Workplace adjustment guide launched as part of drive to build disability confidence

Written by Suzannah Brecknell on 18 January 2017 in News
News

Civil service disability champion Philip Rutnam says a new best practice guide will help drive up the standards of workplace adjustments across government

The civil service has launched a new model policy for workplace adjustments, and a Line Manager's Best Practice Guide giving information on how to support colleagues with disabilities. 

Announcing the new documents on the civil service blog, transport perm sec Philip Rutnam – who is also the civil service perm sec disability champion, said the guide provides disabled employees and line managers with advice on implementing "high-quality and timely adjustments". 

"This will enable us to drive up standards, achieve greater consistency in workplace adjustment provision and support the civil service in achieving its ambition to be the UK’s most inclusive employer by 2020," he said. 


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Rutnam told CSW last year that improving the standard and consistency of workplace adjustments in the civil service, allowing departments to better adapt their working environments around the needs of officials with disabilities, was his top priority as disability champion. 

Since April 2016, a central Civil Service Workplace Adjustment Team has been providing reviews and adjustments for several departments, receving – according to Rutnam's blog – excellent feedback and consistently meeting a target to respond to requests from civil servants within 48-hours. 

Rutnam also announced the start of a communications campaign and online training to raise awareness of themes around disability.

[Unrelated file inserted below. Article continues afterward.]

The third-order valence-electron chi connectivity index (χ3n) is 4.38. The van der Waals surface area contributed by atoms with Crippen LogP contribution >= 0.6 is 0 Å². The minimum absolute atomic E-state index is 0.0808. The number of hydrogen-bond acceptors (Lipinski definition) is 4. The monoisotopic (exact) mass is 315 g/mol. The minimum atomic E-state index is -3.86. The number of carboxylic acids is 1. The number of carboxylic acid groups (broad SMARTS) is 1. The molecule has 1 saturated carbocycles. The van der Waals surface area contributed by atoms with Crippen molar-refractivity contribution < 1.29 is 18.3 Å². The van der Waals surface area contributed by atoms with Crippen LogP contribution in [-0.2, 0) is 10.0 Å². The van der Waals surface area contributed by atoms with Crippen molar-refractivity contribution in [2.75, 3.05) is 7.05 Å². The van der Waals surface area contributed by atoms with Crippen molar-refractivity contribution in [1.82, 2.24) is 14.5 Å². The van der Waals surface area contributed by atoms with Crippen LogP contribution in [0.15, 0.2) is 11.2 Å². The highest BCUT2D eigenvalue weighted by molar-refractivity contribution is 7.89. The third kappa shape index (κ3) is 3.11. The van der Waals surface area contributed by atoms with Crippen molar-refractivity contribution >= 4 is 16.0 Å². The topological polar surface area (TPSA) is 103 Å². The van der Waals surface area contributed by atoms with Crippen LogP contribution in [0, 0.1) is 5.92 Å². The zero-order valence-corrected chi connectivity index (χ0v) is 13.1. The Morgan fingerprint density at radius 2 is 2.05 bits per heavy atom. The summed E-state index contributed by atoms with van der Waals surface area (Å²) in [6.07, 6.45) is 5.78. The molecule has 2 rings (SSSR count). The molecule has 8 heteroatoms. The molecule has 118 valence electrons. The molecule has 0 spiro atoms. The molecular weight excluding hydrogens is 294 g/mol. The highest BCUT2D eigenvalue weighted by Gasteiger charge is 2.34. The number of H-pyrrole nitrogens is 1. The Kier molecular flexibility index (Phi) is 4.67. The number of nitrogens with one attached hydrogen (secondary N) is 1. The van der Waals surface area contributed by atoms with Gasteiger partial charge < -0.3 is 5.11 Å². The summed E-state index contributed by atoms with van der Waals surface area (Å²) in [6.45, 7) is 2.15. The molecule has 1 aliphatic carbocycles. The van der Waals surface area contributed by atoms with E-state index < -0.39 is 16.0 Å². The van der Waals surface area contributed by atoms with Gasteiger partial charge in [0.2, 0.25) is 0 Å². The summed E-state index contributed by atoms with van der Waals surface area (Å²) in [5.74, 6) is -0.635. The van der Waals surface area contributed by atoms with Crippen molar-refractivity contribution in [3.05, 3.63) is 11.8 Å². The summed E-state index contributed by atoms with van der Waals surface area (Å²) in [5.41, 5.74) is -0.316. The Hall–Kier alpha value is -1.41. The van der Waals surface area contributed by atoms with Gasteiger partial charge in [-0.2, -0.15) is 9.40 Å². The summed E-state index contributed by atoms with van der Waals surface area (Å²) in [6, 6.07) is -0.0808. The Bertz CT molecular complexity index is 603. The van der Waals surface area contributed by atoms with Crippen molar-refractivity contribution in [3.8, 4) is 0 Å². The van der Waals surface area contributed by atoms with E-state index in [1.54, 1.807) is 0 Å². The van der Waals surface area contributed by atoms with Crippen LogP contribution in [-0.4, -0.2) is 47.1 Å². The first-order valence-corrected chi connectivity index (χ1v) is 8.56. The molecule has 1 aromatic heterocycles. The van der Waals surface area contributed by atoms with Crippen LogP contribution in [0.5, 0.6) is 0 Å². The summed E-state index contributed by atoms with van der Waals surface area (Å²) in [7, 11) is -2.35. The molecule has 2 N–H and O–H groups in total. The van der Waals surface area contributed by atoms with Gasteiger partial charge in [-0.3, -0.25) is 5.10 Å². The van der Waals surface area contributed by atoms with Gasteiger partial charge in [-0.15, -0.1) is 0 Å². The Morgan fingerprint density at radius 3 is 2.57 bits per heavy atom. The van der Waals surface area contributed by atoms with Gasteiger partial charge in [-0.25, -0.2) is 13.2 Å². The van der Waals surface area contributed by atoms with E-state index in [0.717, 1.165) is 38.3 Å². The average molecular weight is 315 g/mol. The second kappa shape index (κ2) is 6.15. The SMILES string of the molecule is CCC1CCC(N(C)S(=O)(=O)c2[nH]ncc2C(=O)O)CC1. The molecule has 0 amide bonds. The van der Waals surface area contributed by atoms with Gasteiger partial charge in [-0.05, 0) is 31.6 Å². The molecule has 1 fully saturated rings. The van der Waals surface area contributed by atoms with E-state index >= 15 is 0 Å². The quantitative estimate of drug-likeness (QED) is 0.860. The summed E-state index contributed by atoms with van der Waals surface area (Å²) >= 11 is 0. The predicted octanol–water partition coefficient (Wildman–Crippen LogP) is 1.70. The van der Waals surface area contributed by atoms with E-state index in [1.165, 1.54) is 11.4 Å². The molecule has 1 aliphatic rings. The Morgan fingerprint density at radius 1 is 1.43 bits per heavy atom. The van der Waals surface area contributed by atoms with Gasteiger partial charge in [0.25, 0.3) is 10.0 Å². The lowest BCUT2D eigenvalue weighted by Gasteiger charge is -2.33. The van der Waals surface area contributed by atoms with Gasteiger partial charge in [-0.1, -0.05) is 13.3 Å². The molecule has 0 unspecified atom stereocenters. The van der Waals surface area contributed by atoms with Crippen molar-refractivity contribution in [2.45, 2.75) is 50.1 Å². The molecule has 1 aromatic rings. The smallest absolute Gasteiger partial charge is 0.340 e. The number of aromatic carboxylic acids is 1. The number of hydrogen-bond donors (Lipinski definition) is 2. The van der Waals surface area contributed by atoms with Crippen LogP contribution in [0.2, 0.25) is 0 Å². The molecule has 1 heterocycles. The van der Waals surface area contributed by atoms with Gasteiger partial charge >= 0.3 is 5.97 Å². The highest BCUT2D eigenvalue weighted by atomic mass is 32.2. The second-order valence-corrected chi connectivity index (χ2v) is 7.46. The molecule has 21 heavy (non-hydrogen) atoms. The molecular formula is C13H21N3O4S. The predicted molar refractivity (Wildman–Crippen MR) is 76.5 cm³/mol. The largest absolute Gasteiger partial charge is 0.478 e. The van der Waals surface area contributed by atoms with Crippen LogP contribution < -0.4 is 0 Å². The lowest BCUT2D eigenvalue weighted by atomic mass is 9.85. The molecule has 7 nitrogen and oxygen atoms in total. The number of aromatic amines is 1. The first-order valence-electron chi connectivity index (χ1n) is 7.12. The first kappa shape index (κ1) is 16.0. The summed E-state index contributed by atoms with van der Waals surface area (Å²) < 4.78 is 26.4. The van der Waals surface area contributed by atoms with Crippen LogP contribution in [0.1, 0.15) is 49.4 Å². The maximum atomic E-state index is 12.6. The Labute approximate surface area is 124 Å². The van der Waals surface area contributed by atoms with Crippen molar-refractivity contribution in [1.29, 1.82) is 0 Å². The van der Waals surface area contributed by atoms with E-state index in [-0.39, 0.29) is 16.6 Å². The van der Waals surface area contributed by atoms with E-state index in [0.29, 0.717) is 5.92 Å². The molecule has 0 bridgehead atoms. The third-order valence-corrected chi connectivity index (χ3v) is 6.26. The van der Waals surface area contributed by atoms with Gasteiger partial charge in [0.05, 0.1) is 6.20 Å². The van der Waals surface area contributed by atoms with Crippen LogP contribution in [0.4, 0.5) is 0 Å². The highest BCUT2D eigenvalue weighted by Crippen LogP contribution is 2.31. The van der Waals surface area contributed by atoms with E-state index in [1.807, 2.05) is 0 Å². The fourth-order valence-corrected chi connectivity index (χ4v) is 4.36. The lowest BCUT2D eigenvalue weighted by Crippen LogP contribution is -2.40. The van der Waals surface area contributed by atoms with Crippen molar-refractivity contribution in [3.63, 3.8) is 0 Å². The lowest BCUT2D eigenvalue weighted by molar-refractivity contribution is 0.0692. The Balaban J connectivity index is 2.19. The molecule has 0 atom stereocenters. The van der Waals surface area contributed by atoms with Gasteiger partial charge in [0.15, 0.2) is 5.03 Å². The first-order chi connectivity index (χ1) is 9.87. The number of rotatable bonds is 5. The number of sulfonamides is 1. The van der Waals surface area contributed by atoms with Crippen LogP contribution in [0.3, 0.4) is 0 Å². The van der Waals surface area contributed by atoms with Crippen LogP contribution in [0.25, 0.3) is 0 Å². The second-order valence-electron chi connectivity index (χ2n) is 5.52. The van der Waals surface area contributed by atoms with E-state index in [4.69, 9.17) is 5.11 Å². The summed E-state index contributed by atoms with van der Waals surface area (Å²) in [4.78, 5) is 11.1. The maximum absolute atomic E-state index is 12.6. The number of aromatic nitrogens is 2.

This training includes a series of video clips featuring disabled civil servants sharing their experiences and tips to help colleagues be more understanding of and confident about disability issues. 

The videos cover a range of disability themes, including acquired disability, learning disability, visible disability, non-visible disability and neurodiversity. 

"Line management interventions are a key factor in determining whether employees with disabilities have a positive experience at work, are fully engaged and remain committed to the organisation," Rutnam said.

"A disability-confident manager knows their team, builds strong rapport and trust, listens generously and engages all team members in delivering business objectives." 


The communications campaign will run in January and February, aiming to help line managers build disability confidence and raise awareness of the support and tools available to them.

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Andrew Howarth (not verified)

Submitted on 19 January, 2017 - 13:05
All been spoken about and Docs produced for 20 years. Never really seen it. Again I wonder if this will reach the meagre workplaces around the country where you have to wait months just to have your desk raised to take away the pain from operated on/arthritic shoulders. Also what is in it for disabled people who have a condition that is unstable and changes occur regularly. With OH that is a rare sight how will all this work?

Helen

Submitted on 19 January, 2017 - 13:34
I think that is a joke and an insult, especially in this current climate with the prospect of local offices closing and regional centres opening. As a disabled person who cannot use trains I am unsure whether I am going to have a job in the future purely down to my disability so how does that boost my confidence in anyway. its not the line managers that should be educated, its ALL managers from line all the way up to the top

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